|AIA|| American Institute of Architects:|
– The Largest organization of recognized architects in the United States.
|ASTM||ASTM International, formerly known as American Society for Testing and Materials, is an international standards organization that develops and publishes voluntary consensus technical standards for a wide range of materials, products, systems, and services|
|Beam|| A piece of timber, steel, or other material placed horizontally to support a load|
over an opening from post to post (column to column).
| Bearing || Any characteristic part of a building (wall, column, etc.) which supports part of the weight|
of the structure. A wall is often spoken of as a “bearing-wall” whenever it supports weight
other than itself.
|BTU|| British Thermal unit. A measure of heat used to describe the capacity of furnaces,|
water heaters and heating units.
|Cantilevered||That portion of a structure which projects beyond its own support is cantilevered.|
|Column|| A vertical wood, steel, stone or concrete shaft, pillar or support, free-standing,|
supporting the portion of the structure above it.
|Combustible||Having a flash point of 80-150 degrees F.|
|Countersink||To drive a nail or screw flush or just below the surface.|
|Ease Of Cleaning|| Most dependent on the porosity of the surface which provides voids for dirt entrapment, |
presence of surface coatings, uniform coverage of the coating, and toughness of the surface
coating to stand-up to wear and maintenance routines.
|EPA||Environmental Protection Agency.|
|Estimate|| A preliminary cost figure prepared by contractors or other to give a job owner and/or architect|
a rough idea of the cost of a completed building
|Footing||The spreading course or courses at the base or bottom of a foundation wall, pier or column.|
|Foundation||The structural portion of a building or wall below the first floor construction, including the footings.|
|Framing|| The rough timberwork of a structure including the walls, floors, roof, ceiling and the beams and studs|
which make up these various parts.
| An abrasion tester which uses a leather-covered wheel on a rotating stage and an apparatus|
which deposits grit onto the sample and removes it each revolution. No standards exist in the U
S which specify limits for abrasion resistance with this tester. Because weight loss is one of the
measurements made with the tester, very soft materials can fair well, because they pick up the grit
and do not appear to lose weight. On harder materials, this tester represents the actual foot traffic
wear mechanism very well; this was concluded by an independent research effort in Europe
|Jamb||The side of a doorway, door frame or window.|
|Joist|| A small timber to which the boards of a floor or the laths of a ceiling are nailed. |
Joists rest on the walls or on girders.
|Level||A surface or line with all points at the same elevation. Horizontally straight.|
|Light Reflectivity|| The characteristics of a material which determines the degree or amount of light which will be reflected|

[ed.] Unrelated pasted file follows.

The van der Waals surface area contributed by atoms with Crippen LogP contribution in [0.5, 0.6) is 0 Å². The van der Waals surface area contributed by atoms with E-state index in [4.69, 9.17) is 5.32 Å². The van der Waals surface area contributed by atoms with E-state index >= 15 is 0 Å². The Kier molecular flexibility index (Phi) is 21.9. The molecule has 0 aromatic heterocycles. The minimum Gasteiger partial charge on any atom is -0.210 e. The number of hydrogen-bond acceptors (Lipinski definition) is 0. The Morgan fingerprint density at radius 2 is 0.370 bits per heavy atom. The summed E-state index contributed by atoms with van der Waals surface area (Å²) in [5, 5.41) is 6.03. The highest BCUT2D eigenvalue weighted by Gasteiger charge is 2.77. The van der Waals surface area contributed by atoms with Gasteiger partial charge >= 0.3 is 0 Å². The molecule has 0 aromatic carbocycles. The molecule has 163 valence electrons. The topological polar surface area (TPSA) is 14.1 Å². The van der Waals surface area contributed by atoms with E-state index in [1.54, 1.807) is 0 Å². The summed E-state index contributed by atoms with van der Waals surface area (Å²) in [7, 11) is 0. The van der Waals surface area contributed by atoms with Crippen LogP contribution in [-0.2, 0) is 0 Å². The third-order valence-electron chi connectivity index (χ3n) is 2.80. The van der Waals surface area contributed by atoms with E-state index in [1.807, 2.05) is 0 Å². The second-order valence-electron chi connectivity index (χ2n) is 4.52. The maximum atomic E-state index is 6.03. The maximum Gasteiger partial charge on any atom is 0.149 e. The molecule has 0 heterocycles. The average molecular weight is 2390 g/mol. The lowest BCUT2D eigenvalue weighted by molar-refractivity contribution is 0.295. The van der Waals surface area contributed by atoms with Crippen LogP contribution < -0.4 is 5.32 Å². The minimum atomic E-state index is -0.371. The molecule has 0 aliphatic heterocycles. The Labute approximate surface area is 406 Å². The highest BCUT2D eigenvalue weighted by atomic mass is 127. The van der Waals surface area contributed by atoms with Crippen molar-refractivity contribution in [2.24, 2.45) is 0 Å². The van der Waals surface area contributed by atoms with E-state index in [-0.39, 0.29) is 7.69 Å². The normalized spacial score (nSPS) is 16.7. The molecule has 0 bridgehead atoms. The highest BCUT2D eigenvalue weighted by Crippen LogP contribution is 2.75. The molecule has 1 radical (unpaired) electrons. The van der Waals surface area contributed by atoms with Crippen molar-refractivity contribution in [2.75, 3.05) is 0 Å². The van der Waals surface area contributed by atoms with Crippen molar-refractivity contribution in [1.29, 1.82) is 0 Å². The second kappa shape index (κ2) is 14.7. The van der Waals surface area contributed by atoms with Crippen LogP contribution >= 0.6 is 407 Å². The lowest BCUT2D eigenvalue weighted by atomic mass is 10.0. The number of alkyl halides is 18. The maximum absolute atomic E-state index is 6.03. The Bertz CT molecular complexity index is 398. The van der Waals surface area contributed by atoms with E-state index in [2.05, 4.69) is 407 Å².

from its surface from any given angle.
|Organic|| Having been living at one time (like petroleum, crude oil, coal, wood, etc.) or derived from |
living materials and/or containing carbon and hydrogen atoms; primarily relates to plastics
being derived from petroleum.
|Oxidation||The combination of a substance with oxygen.|
|Panel products designed and engineered to meet performance criteria for specific end-use applications.|
|Pot Life|| The amount of time an adhesive remains useable in the container once it has been mixed or opened.|
Normally used in reference to products which are mixed together such as epoxy adhesives or
portland-based underlayments and patches.
|Ramp||An inclined plane connecting two different levels and used instead of steps, elevators or conveyors.|
|Residential Flooring||Flooring designed for use in home settings.|
|Resiliency||The ability of a material to resume it’s former shape after mechanical deformation.|
|Resilient Floor|| A nontextile floor surfacing material made in sheet or tile form or formed in place. |
Materials include but are not limited to asphalt, cork, linoleum, rubber, vinyl, vinyl composition,
and poured polymeric systems.
|Section||A drawing showing in a vertical plane the internal heights and details of the various parts of a building.|
|Specifications|| The detailed selections of the architect, covering all of the material and labor methods to be used in|
erecting a building. Usually prescribe types of material, sources, and often lists method of application
|Studs|| The small vertical timbers (usually 2″ x 4″ or 2″ x 6″) used in partitions and exterior frame walls to which|
the weatherboarding and lath are nailed.
|Terrazzo|| A type of mosaic flooring made by embedding small pieces of marble, granite, glass or onyx|
in freshly placed mortar. The surface is usually hardened, ground, and polished.
|Trim||The finishing details finally added to a house interior or exterior such as window and door casing.|
|Truss|| A framework, resting on a bearing wall or support at each end, used for supporting a roof or some|
|TSP||Tri Sodium Phosphate. Commonly used to remove surface contaminates from substrates.|
|VOC||Volatile Organic Compounds|